Technical / Research

Researchers announce graphene plasmon breakthrough to advance photonic-electronic technology

NTT Corporation, along with The University of Tokyo and National Institute for Materials Science (NIMS), showed that graphene plasmon wave packets can be generated, manipulated and read out on-chip using terahertz electronics.  

The team managed to electrically generate and control graphene plasmon wave packets with a pulse width of 1.2 picoseconds. This result shows that the phase and amplitude of a terahertz signal can be controlled electrically by using graphene plasmons. It enables terahertz signal processing, a method different from conventional electrical circuit technology using transistors and is expected to contribute to realizing ultrahigh-speed signal processing in the future.

Read the full story Posted: Jul 25,2024

Researchers use "fuzzy graphene" to promote a carbon-neutral economy

Researchers from the University of North Carolina at Chapel Hill, Carnegie Mellon University, North Carolina State University and Yale University have developed a novel method to enhance the efficiency and stability of solar-driven, carbon-dioxide reduction.

Image credit: Applied Materials and Interfaces

This new technique involves the use of “fuzzy” graphene to improve the performance of semiconductor-based photoelectrodes, which initialize electrochemical transformations following the absorption of light. The term fuzzy refers to a form of graphene that has a rough or irregular surface with a porous and three-dimensional (3D) structure, as opposed to smooth or flat layers, with enhanced properties like surface area, reactivity or adhesion to a silicon molecule, or substrate.

Read the full story Posted: Jul 19,2024

Researchers use engineered graphene material to improve the performance of intraneural peripheral nerve electrodes

Limb neuroprostheses aim to restore motor and sensory functions in amputated or severely nerve-injured patients. These devices use neural interfaces to record and stimulate nerve action potentials, creating a bidirectional connection with the nervous system. Most neural interfaces are based on standard metal microelectrodes.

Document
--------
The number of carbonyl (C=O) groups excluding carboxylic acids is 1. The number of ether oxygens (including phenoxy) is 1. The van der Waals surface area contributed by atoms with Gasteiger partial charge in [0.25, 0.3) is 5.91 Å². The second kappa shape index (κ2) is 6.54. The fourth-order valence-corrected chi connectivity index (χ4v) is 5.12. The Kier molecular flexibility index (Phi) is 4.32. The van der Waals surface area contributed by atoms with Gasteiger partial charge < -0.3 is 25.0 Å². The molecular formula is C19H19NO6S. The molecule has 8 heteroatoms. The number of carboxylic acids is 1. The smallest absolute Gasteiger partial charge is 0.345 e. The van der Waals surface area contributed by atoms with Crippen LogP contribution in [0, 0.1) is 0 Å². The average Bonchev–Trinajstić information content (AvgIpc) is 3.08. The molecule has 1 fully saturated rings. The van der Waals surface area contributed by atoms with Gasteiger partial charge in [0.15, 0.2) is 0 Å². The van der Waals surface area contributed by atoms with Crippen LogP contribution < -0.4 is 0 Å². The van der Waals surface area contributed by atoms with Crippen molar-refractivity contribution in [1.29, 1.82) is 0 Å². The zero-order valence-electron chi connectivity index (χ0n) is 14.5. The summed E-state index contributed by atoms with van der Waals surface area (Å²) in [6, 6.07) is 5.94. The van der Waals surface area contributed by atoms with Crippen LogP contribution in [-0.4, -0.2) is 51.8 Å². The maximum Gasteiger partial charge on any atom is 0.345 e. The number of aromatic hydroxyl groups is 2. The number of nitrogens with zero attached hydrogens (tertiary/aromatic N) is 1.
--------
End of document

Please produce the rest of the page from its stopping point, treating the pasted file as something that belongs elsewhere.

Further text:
Left: a histological section of the nerve implanted with an electrode longitudinally. Right, an image of the sciatic nerve with an EGNITE electrode implanted transversely to allow stimulation and recording of nerve impulses. Image credit: UAB

Researchers at the Autonomous University of Barcelona (UAB) and ICN2 have demonstrated in animal models how Engineered Graphene for Neural Interface (EGNITE), a derivative of graphene, allows the creation of smaller electrodes, which can interact more selectively with the nerves they stimulate, thus improving the efficacy of the prostheses. The study also demonstrated that EGNITE is biocompatible, showing that its implantation is safe.

Read the full story Posted: Jul 12,2024

Researchers develop a 2D device for quantum cooling

Researchers at École Polytechnique Fédérale de Lausanne (EPFL) in Switzerland and National Institute for Materials Science in Japan have combined the electrical properties of graphene with the semiconducting characteristics of indium selenide in a field-effect geometry, to create a device that can efficiently convert heat into electrical voltage at temperatures lower than that of outer space. The innovation could help overcome a significant obstacle to the advancement of quantum computing technologies, which require extremely low temperatures to function optimally.

Device schematic representing a fully encapsulated few-layer InSe channel, with graphene electrodes. Image credit: Nature Nanotechnology